Conventional wisdom about the Vivian Beaumont Theatre, located in New York's Lincoln Center, is that it is just too big. A strange cross between a proscenium and thrust space, it has a stage of seemingly limitless depth. For years, company after company struggled to make use effective use of it, only to see entire plays swallowed up in its lack of intimacy.

Starting in the late 1980s, the Lincoln Center Theatre broke the curse that marked the space, with hit productions like The House of Blue Leaves and Anything Goes. Since then, the Beaumont has been home to any number of acclaimed productions, including last season's well-reviewed revivals of Ivanov and Ah, Wilderness! But most of these productions solved the problem of the Beaumont with set designs that forced the action way down front, to the theatre's forestage. Much of the space went unused, as spectacle was sacrificed for intimacy. This is why Bob Crowley's set design for Lincoln Center's summer production, Twelfth Night, was all the more daring. Crowley threw caution (and cycloramas) to the wind, designing a vision of Shakespeare's Illyria that took in every inch of the Beaumont's considerable stage.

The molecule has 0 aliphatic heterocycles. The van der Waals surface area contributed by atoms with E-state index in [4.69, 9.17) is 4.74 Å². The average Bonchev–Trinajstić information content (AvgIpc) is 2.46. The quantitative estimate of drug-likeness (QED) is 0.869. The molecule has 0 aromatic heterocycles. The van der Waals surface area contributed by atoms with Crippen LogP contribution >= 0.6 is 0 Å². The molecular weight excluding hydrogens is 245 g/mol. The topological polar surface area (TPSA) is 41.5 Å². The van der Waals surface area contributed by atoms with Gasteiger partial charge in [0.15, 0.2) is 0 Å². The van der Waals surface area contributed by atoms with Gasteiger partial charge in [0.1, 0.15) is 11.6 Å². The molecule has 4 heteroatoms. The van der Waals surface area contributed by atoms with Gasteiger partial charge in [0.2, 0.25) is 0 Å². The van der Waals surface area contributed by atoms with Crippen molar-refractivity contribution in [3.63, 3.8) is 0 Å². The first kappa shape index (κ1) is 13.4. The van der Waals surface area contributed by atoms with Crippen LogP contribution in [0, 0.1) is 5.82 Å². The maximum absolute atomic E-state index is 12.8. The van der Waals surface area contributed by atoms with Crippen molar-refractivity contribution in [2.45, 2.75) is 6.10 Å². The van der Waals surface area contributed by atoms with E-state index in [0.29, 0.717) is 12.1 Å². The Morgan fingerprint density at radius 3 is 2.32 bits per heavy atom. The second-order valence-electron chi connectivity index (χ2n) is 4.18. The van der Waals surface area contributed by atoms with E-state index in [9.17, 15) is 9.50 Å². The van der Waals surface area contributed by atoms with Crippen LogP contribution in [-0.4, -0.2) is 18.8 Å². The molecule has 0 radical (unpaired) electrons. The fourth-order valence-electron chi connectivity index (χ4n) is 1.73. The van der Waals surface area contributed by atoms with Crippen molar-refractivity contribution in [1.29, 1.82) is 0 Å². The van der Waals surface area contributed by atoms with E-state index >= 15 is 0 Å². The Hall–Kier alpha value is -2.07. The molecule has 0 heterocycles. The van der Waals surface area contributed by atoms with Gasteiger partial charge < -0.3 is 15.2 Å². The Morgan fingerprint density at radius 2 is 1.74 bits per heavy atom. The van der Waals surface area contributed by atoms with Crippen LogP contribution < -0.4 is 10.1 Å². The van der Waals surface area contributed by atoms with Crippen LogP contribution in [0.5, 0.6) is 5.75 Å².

Twelfth Night was eagerly anticipated because it featured a cast of stars from film (Helen Hunt, Kyra Sedgwick, Paul Rudd) and stage (Philip Bosco, Brian Murray), and also because it reunited Crowley with director Nicholas Hytner in the venue where they previously triumphed with the Royal National Theatre/Lincoln Center revival of the musical Carousel. Twelfth Night received mixed reviews, but even the coolest critic raved over the show's stunning look.

In Crowley's conception, Shakespeare's Illyria was a wonderland of Orientalia, a melange of Middle Eastern and Indian design motifs. The stage floor looked like a vast Oriental rug, with an intensely detailed pattern of peacocks and flowers in red, blue, and gold. The home of leading character Viola (an aristocrat given to excessively mourning her late brother) was defined by finely filigreed Alhambra walls and mosque-like turrets that appeared and disappeared. The home of Orsino (who pines for Viola) was a kind of opium den, illuminated by 60 hanging globes with flicker candles.